Elon Musk and his team seem to be hell-bent on giving a tough competition to the bewilderment tale of The Twilight Saga by changing its Model 3’s price every month. Tesla has yet again changed the pricing of their cheapest car model leaving the automobile industry and (of course) the consumers scratching their heads.
With this latest development of the Tesla Model 3 pricing conundrum, the Tesla Model 3 standard range price has dropped down to its original price tag of $36,200. This means it has yet again received a price cut of $400 which was imposed earlier this year.
The Model 3 standard range, however, still remains a special-order-only model available only via special orders at Tesla’s outlet showrooms. Its bigger sibling the Model 3 Standard Range Plus is Tesla’s cheapest Model you can order online.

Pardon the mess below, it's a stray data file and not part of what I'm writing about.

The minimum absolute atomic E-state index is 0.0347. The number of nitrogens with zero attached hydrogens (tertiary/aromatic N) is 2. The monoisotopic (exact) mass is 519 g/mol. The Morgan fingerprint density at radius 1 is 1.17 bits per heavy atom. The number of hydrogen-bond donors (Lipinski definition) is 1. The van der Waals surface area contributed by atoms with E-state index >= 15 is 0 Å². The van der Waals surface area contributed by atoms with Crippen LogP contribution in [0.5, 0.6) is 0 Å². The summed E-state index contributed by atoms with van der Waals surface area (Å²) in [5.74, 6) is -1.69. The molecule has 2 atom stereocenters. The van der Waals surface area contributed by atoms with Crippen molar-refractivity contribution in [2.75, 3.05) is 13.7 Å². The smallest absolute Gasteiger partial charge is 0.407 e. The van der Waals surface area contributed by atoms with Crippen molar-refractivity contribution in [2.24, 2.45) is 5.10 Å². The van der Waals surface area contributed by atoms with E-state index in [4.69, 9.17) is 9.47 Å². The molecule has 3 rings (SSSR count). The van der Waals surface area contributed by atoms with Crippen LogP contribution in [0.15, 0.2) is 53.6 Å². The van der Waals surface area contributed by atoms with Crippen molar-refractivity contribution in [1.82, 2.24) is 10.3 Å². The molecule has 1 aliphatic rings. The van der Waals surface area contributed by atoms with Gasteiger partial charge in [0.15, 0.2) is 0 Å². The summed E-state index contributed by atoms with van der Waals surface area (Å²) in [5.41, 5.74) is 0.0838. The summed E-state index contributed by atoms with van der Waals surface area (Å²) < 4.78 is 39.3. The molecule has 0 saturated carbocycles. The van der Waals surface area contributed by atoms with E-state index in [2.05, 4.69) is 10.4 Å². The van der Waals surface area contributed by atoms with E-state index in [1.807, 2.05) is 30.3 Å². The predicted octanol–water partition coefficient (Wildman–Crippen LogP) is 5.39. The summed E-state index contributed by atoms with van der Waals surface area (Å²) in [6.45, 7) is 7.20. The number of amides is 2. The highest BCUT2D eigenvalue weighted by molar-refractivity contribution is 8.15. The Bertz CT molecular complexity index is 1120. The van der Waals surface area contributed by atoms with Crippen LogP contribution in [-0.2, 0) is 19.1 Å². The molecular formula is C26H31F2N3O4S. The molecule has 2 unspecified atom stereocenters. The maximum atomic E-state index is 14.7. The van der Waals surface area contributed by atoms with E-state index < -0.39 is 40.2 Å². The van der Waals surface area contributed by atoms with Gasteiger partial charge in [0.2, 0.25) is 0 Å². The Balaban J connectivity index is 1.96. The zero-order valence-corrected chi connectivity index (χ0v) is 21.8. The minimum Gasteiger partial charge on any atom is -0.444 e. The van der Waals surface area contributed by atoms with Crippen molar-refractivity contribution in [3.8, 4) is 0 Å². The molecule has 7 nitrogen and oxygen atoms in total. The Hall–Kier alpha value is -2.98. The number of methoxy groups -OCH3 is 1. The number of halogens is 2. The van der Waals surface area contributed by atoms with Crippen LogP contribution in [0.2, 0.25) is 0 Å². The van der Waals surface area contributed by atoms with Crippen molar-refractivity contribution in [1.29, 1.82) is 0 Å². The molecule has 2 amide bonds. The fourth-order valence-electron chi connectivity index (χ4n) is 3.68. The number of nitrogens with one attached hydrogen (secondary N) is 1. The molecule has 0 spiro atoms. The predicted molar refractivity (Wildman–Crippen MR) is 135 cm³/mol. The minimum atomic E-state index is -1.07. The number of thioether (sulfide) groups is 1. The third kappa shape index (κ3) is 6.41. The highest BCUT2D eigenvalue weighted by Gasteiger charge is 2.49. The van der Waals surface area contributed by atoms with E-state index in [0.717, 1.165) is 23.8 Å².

- On September 2016, the CEO of Tesla Motor announced the release of Model 3. This was supposed to be the cheapest Tesla model ca. The price is revealed to start from $35,000, excluding the destination charge.
- By mid-July 2017, the Tesla Model 3 officially went on sale but was available only with a long-range battery option along with premium interiors with a price tag of $50,000.
- On February 2019, Tesla finally announced the availability of the $35,000 Model 3 car, but with standard interior and cloth seats. The final pricing started at $36,200 (including the destination charge).
- On April 2019, Tesla announced it’s Model 3 standard range would now only be a special-order-only model with a partial-premium interior, and a limited software version of the Standard Range Plus. The Model was removed from online booking, and its order was limited only though physical Tesla Stores.
- On May 2019, Tesla increases the Model 3 price from $36,200 to $36,600.
- On August 2019, Tesla again reduces its Model 3 Standard Range back again to $36,200.
With these price fluctuations, one can only assume whether Tesla Motors are unsure about the pricing of their cheapest Model or is just another of their peculiar marketing strategies.
Source: Car and Driver